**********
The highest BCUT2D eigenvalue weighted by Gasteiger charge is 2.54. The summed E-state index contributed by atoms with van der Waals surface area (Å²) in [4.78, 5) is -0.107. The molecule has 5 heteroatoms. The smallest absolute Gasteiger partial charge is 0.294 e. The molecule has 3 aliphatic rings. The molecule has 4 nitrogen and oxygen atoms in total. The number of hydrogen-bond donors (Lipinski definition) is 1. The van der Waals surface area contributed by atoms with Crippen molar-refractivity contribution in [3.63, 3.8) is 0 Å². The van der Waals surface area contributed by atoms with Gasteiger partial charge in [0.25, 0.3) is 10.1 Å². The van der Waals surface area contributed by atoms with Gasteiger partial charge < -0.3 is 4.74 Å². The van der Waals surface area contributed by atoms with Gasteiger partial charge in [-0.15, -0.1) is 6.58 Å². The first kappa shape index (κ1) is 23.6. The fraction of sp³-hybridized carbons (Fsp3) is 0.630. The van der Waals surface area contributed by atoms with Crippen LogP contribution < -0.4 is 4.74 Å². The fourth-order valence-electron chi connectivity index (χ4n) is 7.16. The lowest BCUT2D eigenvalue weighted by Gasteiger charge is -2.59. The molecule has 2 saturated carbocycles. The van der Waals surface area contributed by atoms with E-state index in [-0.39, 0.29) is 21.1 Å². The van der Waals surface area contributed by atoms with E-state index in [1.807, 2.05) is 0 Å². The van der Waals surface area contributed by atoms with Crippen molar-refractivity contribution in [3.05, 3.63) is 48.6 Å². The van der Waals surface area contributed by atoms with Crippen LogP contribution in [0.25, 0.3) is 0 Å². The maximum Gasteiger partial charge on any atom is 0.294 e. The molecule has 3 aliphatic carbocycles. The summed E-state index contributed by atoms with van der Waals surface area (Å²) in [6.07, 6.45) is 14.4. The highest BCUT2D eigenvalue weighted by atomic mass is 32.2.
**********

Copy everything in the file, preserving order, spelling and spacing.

The highest BCUT2D eigenvalue weighted by Gasteiger charge is 2.54. The summed E-state index contributed by atoms with van der Waals surface area (Å²) in [4.78, 5) is -0.107. The molecule has 5 heteroatoms. The smallest absolute Gasteiger partial charge is 0.294 e. The molecule has 3 aliphatic rings. The molecule has 4 nitrogen and oxygen atoms in total. The number of hydrogen-bond donors (Lipinski definition) is 1. The van der Waals surface area contributed by atoms with Crippen molar-refractivity contribution in [3.63, 3.8) is 0 Å². The van der Waals surface area contributed by atoms with Gasteiger partial charge in [0.25, 0.3) is 10.1 Å². The van der Waals surface area contributed by atoms with Gasteiger partial charge < -0.3 is 4.74 Å². The van der Waals surface area contributed by atoms with Gasteiger partial charge in [-0.15, -0.1) is 6.58 Å². The first kappa shape index (κ1) is 23.6. The fraction of sp³-hybridized carbons (Fsp3) is 0.630. The van der Waals surface area contributed by atoms with Crippen LogP contribution < -0.4 is 4.74 Å². The fourth-order valence-electron chi connectivity index (χ4n) is 7.16. The lowest BCUT2D eigenvalue weighted by Gasteiger charge is -2.59. The molecule has 2 saturated carbocycles. The van der Waals surface area contributed by atoms with E-state index in [-0.39, 0.29) is 21.1 Å². The van der Waals surface area contributed by atoms with E-state index in [1.807, 2.05) is 0 Å². The van der Waals surface area contributed by atoms with Crippen molar-refractivity contribution in [3.05, 3.63) is 48.6 Å². The van der Waals surface area contributed by atoms with Crippen LogP contribution in [0.25, 0.3) is 0 Å². The maximum Gasteiger partial charge on any atom is 0.294 e. The molecule has 3 aliphatic carbocycles. The summed E-state index contributed by atoms with van der Waals surface area (Å²) in [6.07, 6.45) is 14.4. The highest BCUT2D eigenvalue weighted by atomic mass is 32.2.